Before painting, raw blank doll shapes are treated with oil and a starch-based glue primer, this process helps to retain the moisture. Even though nowadays you may find matryoshkas of various unusual shapes—round or cone-shaped, in forms of boxes and bottle-holders—figurines imitating a woman's body still remain the most popular ones.
Similar to the role of a mother in her family, the process of creating Russian matryoshkas requires hard work, dedication, determination, and a great amount of passion.
The end of the XIX century brought a real "matryoshka boom". To satisfy the unexpected demand, in less than a few years, almost the whole town of Sergiev Posad was painting matryoshkas. It is no coincidence that the town of Sergiev Posad near Moscow became the first and the most famous center for their manufacturing. Manufacturers of various wooden souvenirs, handicrafts and toys have been operating there for a long time. It was the place that had experienced woodturners working with excellent raw material derived from local linden and birch trees. The Sergivoposad matryoshka owes its initial success to the town’s legacy as a forge of great talent, for whom the development of new products was second nature. The painting was done by family cartels, where even children and old people took part in the process.
In the first decades of the 20th century, craftsmen of Sergiev Posad developed their own technique of painting and decorating matryoshkas based on their deep cultural roots. As a rule, Sergiev Posad matryoshka shapes are wider and smaller than the Semionov-turned ones. Sergiev Posad manner of painting is a bit crude with academic simplicity and ornamental linear stylization. This sincere, simplistic, barefaced art gained wide admiration and was understood and welcomed by the masses.
Semionov is a small town located near Nizhny Novgorod, this region is known for old traditions of wooden crafts. These old traditions are still alive and carefully cherished. Semionov town became the biggest matryoshka-making centre in Russia.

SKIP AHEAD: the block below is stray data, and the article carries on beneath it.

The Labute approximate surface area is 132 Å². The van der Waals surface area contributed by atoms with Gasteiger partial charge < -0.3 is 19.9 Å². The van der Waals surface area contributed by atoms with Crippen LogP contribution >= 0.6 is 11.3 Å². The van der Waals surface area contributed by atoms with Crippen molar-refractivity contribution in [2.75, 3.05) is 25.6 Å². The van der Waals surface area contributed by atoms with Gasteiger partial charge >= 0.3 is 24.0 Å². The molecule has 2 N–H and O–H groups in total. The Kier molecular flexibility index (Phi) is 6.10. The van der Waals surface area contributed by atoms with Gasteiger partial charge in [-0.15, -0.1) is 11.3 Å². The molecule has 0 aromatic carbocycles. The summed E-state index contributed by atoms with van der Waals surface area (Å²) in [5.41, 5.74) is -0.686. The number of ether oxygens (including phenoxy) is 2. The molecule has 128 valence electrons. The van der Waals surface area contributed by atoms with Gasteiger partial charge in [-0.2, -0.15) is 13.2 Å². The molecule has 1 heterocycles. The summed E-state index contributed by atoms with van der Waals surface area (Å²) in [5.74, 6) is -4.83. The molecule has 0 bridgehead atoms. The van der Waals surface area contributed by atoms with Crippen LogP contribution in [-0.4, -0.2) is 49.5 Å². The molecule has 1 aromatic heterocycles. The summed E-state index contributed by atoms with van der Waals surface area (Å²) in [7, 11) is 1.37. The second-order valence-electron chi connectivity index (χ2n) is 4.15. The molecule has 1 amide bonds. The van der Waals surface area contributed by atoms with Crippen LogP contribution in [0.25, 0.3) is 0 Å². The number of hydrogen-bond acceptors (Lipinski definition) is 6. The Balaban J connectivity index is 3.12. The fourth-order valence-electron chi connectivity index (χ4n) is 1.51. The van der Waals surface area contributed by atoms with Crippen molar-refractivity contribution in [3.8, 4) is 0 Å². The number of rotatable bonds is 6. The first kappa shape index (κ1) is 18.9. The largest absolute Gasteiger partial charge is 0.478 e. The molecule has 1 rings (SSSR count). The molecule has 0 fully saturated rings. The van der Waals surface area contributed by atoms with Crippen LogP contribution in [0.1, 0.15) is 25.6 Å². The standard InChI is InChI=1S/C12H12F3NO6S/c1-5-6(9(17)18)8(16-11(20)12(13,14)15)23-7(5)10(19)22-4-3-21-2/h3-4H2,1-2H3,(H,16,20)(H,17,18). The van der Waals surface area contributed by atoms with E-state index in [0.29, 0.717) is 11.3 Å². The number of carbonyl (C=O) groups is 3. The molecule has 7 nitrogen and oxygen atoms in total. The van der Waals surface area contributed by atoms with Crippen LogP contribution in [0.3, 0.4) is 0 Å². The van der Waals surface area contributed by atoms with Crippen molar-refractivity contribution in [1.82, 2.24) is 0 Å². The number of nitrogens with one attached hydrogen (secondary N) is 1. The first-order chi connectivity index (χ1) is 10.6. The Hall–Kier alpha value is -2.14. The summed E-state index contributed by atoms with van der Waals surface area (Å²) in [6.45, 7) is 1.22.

Semionov’s matryoshka is an archetype of a strong, radiant, healthy Russian woman, a maternal symbol—the guardian of the family hearth. The distinct style of Semionov is now the most recognizable matryoshka image in the world.
Semionov’s traditions go back to the floral ornaments of ancient Russia. The painters of Semionov use aniline dyes. Two colours dominate in the designs—red and yellow which appear in various combinations in the scarf, sundress and apron of these matryoshkas. An apron is considered to be the main focal point in Semionov’s doll designs, as painters will leave the other details of a matryoshka costume relatively plain. A very colourful and graphic bouquet of flowers suffused with the sap of grass adorns the apron. Traditionally, the bouquet is painted on the apron asymmetrically, and sets the tone for the matryoshka’s vast colour scheme.
Polkhovsky Maidan is another matryoshka making centre located in Nizhny Novgorod region. The first matryoshkas there were made by wood-burning, then local craftsmen painted these wooden dolls with floral ornaments. The matryoshkas are pasted over, brightly painted with aniline dyes before being coated with varnish.
The colours of the matryoshkas of Polkhovsky Maidan are brighter and more expressive than Semionov ones. Green, blue, yellow, violet, and crimson are used in contrast to each other. The matryoshkas of Polkhovsky Maidan are painted in the peasant primitive style which resembles children’s drawings.This style is famous for its pattern in the form of a large dog-rosehip flower, surrounded by unopened buds. This flower is considered to be the symbol of femininity, love, and motherhood.
Matryoshka of Vyatka is the most northern one in Russia. It portrays a girl from the North with a gentle bashful smile. The girl’s face is so charming that it has gained wide appeal over the years. The Vyatka style is distinguished by a detailed drawing of the eyes with large dark pupils and without the line of the lower eyelid, lush eyelashes, red-brown hair and its famous smile. Another prominent feature of the Vyatka matryoshkas is paired-down design, flat floral motifs or patterned ornament. The tonal range of the apron is most often dominated by the colour red. Vyatka matryoshkas are the brightest northern representatives of this kind of folk traditional art.